Chevron Oil Spill a Warning for Brazil
As Brazil continues to expand recent offshore discoveries to meet ambitious production goals, Chevron comes under intense scrutiny for a massive oil spill earlier this month. The violations to environmental contamination laws will result in fines for the company and possible prison terms for guilty officials.
Though much smaller than BP's 5 million barrel oil spill in the Gulf of Mexico last year, the spill adds to Chevron's challenge to prosper in the Latin American market. In Ecuador, the company is also engaged in a legal battle over oil contamination in the country's rain forest. Chevron is expected to face further testimony over the offshore spill in the next week and it is expected some of its employees will face prison terms of several years if found guilty for violating environmental laws.
Fábio Scliar, the head of the environment affairs division of the federal police in Brazil, expressed his frustration with Chevron's handling of the spill in an interview Friday. “They’ve been very resistant about providing information, and they were hesitant about allowing me to land on the platform,” said Scliar. “We had to be rather energetic with them about our requests.”
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In response, Chevron spokesman Kurt Glaubitz told the media that Chevron has “accommodated all requests for information in a timely manner,” and that the “situation is largely resolved.”
Many believe the spill is a sign of more challenges and environmental violations to come as the country continues to produce oil from new pre-salt discoveries that lie almost 10,000 feet deep beneath thick layers of salt, sand and rock. Environmentalists are in an uproar, despite Chevron's assertions that the problem has been contained.
The current damage is estimated at about 400 to 650 barrels of oil spilled in the Frade field in waters almost 3,8000 feet deep. An internal investigation with Brazilian authorities is underway.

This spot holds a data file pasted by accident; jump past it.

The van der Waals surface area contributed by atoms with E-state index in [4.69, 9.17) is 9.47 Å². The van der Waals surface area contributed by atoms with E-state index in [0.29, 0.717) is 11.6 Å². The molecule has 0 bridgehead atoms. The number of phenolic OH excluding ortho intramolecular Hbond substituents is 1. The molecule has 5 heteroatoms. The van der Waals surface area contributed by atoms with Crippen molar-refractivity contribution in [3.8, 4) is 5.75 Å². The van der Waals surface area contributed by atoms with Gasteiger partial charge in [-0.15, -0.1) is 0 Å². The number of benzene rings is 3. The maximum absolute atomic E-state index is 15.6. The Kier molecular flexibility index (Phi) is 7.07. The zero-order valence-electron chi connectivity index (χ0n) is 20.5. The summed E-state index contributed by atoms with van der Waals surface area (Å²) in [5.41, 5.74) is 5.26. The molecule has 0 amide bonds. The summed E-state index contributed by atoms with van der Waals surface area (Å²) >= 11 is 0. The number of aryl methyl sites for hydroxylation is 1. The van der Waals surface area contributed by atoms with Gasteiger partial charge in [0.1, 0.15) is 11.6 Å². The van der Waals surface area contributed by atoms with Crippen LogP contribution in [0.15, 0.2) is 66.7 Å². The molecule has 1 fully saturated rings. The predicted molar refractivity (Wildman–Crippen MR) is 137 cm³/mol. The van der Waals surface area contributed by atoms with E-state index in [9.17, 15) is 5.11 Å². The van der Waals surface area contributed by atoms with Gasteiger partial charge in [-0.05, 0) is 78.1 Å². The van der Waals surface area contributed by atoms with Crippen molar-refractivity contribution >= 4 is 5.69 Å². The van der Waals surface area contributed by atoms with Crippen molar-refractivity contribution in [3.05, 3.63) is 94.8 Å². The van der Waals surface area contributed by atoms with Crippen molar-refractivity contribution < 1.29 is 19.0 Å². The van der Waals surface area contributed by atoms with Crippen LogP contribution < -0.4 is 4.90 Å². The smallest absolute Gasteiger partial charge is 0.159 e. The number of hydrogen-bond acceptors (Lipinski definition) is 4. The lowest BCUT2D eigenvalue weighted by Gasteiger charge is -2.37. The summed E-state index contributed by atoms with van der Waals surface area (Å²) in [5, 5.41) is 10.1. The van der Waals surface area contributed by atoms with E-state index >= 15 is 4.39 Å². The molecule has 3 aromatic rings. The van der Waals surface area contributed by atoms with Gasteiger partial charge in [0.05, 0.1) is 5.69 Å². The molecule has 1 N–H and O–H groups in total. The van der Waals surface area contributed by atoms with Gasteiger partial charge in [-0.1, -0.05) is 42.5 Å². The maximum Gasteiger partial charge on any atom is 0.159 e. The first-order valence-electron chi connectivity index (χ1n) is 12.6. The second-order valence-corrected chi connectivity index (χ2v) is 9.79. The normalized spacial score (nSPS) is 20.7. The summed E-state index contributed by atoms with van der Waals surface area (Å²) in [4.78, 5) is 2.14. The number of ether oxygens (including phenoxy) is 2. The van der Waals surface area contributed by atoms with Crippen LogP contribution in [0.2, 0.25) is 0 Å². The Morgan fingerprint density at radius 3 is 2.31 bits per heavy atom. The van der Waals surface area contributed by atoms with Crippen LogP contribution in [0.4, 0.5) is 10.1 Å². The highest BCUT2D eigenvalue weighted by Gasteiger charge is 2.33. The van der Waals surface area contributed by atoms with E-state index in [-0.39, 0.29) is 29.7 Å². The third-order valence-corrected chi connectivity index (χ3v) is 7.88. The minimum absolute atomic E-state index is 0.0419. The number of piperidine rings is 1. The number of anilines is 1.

Hydrostor receives $4m funding for A-CAES facility in Canada
Hydrostor has received $4m funding to develop a 300-500MW Advanced Compressed Air Energy Storage (A-CAES) facility in Canada.
The funding will be used to complete essential engineering and planning, and enable Hydrostor to plan construction.
The project will be modeled on Hydrostor’s commercially operating Goderich storage facility, providing up to 12 hours of energy storage.
Hydrostor’s A-CAES system supports Canada’s green economic transition by designing, building, and operating emissions-free energy storage facilities, and employing people, suppliers, and technologies from the oil and gas sector.
The Honorable Seamus O’Regan, Jr. Minister of Natural Resources, said: “Investing in clean technology will lower emissions and increase our competitiveness. This is how we get to net zero by 2050.”
A-CAES has the potential to lower greenhouse gas emissions by enabling the transition to a cleaner and more flexible electricity grid. Specifically, the low-impact and cost-effective technology will reduce the use of fossil fuels and will provide reliable and bankable energy storage solutions for utilities and regulators, while integrating renewable energy for sustainable growth.
Curtis VanWalleghem, Hydrostor’s Chief Executive Officer, said: “We are grateful for the federal government’s support of our long duration energy storage solution that is critical to enabling the clean energy transition. This made-in-Canada solution, with the support of NRCan and Sustainable Development Technology Canada, is ready to be widely deployed within Canada and globally to lower electricity rates and decarbonize the electricity sector."
The Rosamond A-CAES 500MW Project is under advanced development and targeting a 2024 launch. It is designed to turn California’s growing solar and wind resources into on-demand peak capacity while allowing for closure of fossil fuel generating stations.
Hydrostor closed US$37 million (C$49 million) in growth financing in September 2019.